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Pci-e 3.0 native performance.

Last response: in Graphics & Displays
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a b U Graphics card
a b à CPUs
February 7, 2012 10:50:37 AM

hello, friends!

As i know that upcoming cpu's of intel ivy bridge support fully pci-e 3.0 speed. But what about the current sandy bridge does they are good for the new gpu's like hd 7970 or 7950 can it run on it's native performance on 2500k or 2700k where i see that those cpu's support only pci 2.0...
Exlpain pleasssee!

More about : pci native performance

a c 141 U Graphics card
a c 93 à CPUs
February 7, 2012 11:00:37 AM

The 7970 and 7950 will run at their full speed on PCI-E 2.0, they only use about half of PCI-E 2.0 bandwidth, you don't need to have PCI-E 3.0. If you run them in Crossfire in x8 x8 mode, you may lose a small amount of performance with 2.0, though the performance hit would be quite small, only a couple of frames per second in most cases. In short, no you do not need to wait for Ivy Bridge to get the full potential of the 7970 or 7950.
a b U Graphics card
a b à CPUs
February 7, 2012 11:12:51 AM

thats understandable but why are they labelled as pci 3.0 can 7970 run on it's full speed with my 2500k... Thanks for the info...!
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a c 175 U Graphics card
a b à CPUs
February 7, 2012 11:14:18 AM

It's going to run OK with very minimum level of loss of performance when you run a 3.0 card in a 2.0 slot. Even with crossfire 8x/8x you will probably see a very small difference. In my prediction staying Sandy Bridge is going to be good until Haswell (skip Ivy Bridge). They are labeled PCI-E 3.0 because it uses the latest technology which is backward compatible with PCI-E 2.0 without big or noticeable loss of performance.
a b U Graphics card
a b à CPUs
February 7, 2012 4:46:46 PM

ok than you both of you for help..
a c 125 U Graphics card
a b à CPUs
February 7, 2012 5:03:03 PM

The 7000 series is meerely the first card to conform to PCIe 3.0 specifications, but that doesn't mean it can use all that bandwidth. On top of that PCIe specs that they must always be backwards compatible.

A full 16 lanes of PCIe 2.0 (or 2.1) will not in any way hinder performance. At 8x you might see as high as 5% loss, which translates to a couple of FPS avg.
a c 359 U Graphics card
a c 473 à CPUs
February 7, 2012 5:35:53 PM

Eventually cards will come out that will need more bandwidth than PCI-e 2.0 slot can provide. Similar to PCI-e 1.x slots; I think a single Radeon HD 6950 / HD 6970 may be bottlenecked by a PCI-e 1.x slot.
a b U Graphics card
a b à CPUs
February 7, 2012 6:23:26 PM

I apologize if I'm being redundant, but I'd like to chime in and explain what a PCI-e revision really is, and what it means to a builder.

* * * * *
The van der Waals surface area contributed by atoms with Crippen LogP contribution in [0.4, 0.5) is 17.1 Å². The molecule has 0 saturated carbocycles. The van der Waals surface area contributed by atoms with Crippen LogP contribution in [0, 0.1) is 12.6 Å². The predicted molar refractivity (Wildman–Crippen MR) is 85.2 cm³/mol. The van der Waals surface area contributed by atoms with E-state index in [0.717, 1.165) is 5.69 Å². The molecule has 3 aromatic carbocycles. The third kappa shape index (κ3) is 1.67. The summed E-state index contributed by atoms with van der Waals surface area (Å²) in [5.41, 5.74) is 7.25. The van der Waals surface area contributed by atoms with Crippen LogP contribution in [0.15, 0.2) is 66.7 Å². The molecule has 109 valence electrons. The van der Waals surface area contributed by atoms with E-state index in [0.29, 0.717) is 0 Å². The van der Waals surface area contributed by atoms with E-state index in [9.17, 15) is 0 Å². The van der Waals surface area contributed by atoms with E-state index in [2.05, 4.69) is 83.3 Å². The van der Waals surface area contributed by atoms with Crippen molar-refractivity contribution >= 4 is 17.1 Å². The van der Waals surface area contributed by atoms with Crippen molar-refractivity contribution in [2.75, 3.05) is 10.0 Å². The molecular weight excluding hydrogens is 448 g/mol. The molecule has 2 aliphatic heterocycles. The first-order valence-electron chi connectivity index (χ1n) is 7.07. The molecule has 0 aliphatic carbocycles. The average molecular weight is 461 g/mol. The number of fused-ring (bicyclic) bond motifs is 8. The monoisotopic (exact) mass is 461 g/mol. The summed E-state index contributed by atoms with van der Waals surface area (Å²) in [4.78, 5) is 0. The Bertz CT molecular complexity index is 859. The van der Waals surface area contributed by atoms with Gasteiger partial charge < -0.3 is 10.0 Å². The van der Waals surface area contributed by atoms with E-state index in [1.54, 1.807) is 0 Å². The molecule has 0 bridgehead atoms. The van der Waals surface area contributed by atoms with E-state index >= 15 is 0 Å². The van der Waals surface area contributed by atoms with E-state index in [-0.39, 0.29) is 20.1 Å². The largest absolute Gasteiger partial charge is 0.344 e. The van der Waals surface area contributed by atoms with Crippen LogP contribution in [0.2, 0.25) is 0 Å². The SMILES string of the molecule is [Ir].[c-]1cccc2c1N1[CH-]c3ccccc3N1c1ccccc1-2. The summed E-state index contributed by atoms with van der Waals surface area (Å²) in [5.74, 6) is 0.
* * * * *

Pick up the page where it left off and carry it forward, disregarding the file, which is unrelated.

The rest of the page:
As you know, cards are labeled with a PCI-e version number they are designed for. This is not actually a requirement, and in fact basically all PCI-e devices are compatible. You can put a 3.0 card in a 1.0 slot, and a 1.0 card in a 3.0 slot. The card will run at the maximum speed it can, and that the slot supports.

So, if everything is compatible, why have different versions at all? The answer is simple. Bandwidth.

PCI-e 1.0 supported 2.5 gigatransfers per second, or 2.5 GT/s, per lane. So, a PCI-e 1.0 card on an x16 lane would be capable of 2.5 x 16 GT/s (40 GT/s).

That's a ton of bandwidth, but progress marches on and newer cards needed more, so we get PCI-e 2.0, which doubled the bandwidth per lane to 5 GT/s. Lucky for us, the PCI-e Special Interest Group is ahead of the game, and are ratifying new standards before we actually max out the previous one.

So, when PCI-e 2.0 came out, we weren't maxing out 1.0 yet. But, because everything is compatible with everything, motherboard manufacturers could start using the new specification without caring when users would upgrade. The hardware would just work. It's the same story with 3.0. We get the wiggle room before we need it.

So, for a user, the PCI-e version number just provides more upgradeability. You can drop a 3.0 card in a 2.0 slot, and get effectively 100% of its performance potential. In a couple years, though, the 2.0 spec will probably be too slow for 3.0 cards, so you'll get throttled. Similarly, if you cram a top end 2.0 card in a 1.0 motherboard, it will work, but you'll be throttled.
June 19, 2012 9:01:18 AM

Wow, this is going to be a problem for me. I've just found out that my GA-P35-DS3L Gigabyte motherboard is only PCIe 1.0. I am kinda dissapointed in finding this out, because I was excited to get a new HD 7770 stating it has PCIe 3.0. Does the performance of a 3.0 card decline very rapidly when with a 1.0 slot? I read that sometimes the performance declines even more if you have crossfire or sli in this specific configuration... :??: 
June 19, 2012 9:24:56 AM

I think the PCIe 1.0 slot will NOT bottleneck the HD 7770 as it consumes much lower bandwidth than HD 6950
June 19, 2012 9:58:42 AM

Oh, that's good news then. I haven't done too much research on the bandwidth of the two different slots and how they work with the two cards though. I was originally going to purchase the HD 6950 a while back, but since i'm the type of person that doesn't go hardcore with gaming I changed my decision. For what I do, my PCIe 1.0 motherboard does the trick :D 
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